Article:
2. Support individuals with knowledge that helps make the decisions on education routes and experience needs – now and the future.

3. Accept individuals with a variety of skills, experience and sector exposure – this includes ‘future skills’ potential i.e. What are the transparent acceptance criteria for the role? Make efforts to understand individuals experience in an interview, where the sector is different. An interesting article by Gary Swart (CEO oDesk) on LinkedIn aims to share just this: What employers should really look for, in a candidate. (

4. Create future proof ‘project managers’ – our future workforce that can deal with projects, lead with quality and in complexity i.e. An appreciation of business culture and stakeholder needs.

5. Accept a credible way forward on building skills currency for the workforce ‘as a whole’ i.e. sectors need to work together to support the changing pace of skills, needs and cross-sector visibility. Removing layers of complexity in vocational learning, competence development and workforce mapping; that ensures essential skills are recognised and successful attitudes tapped and recruited.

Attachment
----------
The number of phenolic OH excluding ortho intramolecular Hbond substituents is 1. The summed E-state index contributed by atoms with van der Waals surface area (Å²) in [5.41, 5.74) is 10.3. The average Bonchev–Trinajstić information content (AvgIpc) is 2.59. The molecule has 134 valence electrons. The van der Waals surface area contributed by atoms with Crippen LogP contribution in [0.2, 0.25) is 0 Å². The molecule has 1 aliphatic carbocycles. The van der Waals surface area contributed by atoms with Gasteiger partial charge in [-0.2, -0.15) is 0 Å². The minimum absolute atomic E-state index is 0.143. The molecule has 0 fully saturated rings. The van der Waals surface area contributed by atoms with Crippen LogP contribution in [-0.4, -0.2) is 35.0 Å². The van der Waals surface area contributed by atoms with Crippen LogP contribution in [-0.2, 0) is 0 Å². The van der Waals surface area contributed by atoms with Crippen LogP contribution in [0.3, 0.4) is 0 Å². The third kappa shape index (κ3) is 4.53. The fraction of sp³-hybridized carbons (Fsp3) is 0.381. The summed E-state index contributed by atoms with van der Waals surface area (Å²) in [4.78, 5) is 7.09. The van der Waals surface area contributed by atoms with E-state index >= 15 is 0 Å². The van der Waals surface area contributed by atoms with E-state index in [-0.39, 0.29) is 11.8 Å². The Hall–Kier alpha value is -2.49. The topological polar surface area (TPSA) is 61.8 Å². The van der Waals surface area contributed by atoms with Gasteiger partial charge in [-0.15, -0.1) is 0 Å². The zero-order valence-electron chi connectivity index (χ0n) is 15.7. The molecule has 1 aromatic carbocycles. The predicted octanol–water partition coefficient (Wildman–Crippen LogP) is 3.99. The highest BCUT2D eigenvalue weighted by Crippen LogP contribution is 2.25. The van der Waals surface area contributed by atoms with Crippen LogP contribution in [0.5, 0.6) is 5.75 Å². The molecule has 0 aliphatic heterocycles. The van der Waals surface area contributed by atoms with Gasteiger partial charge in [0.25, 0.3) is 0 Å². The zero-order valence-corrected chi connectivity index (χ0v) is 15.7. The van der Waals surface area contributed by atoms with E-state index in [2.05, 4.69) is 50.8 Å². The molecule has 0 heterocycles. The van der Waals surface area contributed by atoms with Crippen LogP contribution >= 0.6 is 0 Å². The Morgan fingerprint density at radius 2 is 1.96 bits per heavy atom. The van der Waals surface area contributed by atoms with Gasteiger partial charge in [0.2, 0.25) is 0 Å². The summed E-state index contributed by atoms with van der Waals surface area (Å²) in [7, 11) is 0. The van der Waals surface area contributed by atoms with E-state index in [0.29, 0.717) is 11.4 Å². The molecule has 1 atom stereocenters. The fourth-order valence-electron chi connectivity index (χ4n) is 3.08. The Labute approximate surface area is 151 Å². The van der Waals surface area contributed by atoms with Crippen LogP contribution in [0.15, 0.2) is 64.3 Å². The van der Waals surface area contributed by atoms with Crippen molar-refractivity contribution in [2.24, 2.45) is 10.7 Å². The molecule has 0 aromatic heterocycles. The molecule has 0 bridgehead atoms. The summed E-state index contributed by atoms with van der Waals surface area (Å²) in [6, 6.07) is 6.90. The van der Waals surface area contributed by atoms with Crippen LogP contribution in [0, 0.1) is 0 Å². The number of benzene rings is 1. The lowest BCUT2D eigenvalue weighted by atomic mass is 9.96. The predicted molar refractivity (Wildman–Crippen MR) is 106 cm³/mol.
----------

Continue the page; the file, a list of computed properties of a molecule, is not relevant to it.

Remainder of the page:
6. Employers work on establishing a minimal workforce benchmark cross-sector; that describes the minimal sector entry requirements and professional sector needs. Work on an agreement that ensures you and the sector commit to training and development for individuals (whether Gen X or Y).

Professional bodies are enablers to the skills crisis, as are industry specific networks. How can we make sure these networks are accepting of views and direct input from individuals / candidates outside of the sector? How do we listen outside of our profession and embrace perspectives from the talent currently untapped?

Our recruitment decisions are based on gaining the ‘ultimate talent’ either by substantial rewards or through collective bargaining. However, we must be mindful that the economy is the ultimate decider – not the individual. And with this lies the complexity of economy and skills. Macro-economics drives skills development and needs; outside of the immediate control of individuals, learners and employers.

What we need to focus on is how we plug our own immediate workforce needs. But, we can no longer lead the way with the traditional mind-set that we have ownership and loyalty of workforce skills; nor that they will be from the sector we are working in.

Feature image from a recent publication – CIPD (UK) ‘Mega Trends Infographic’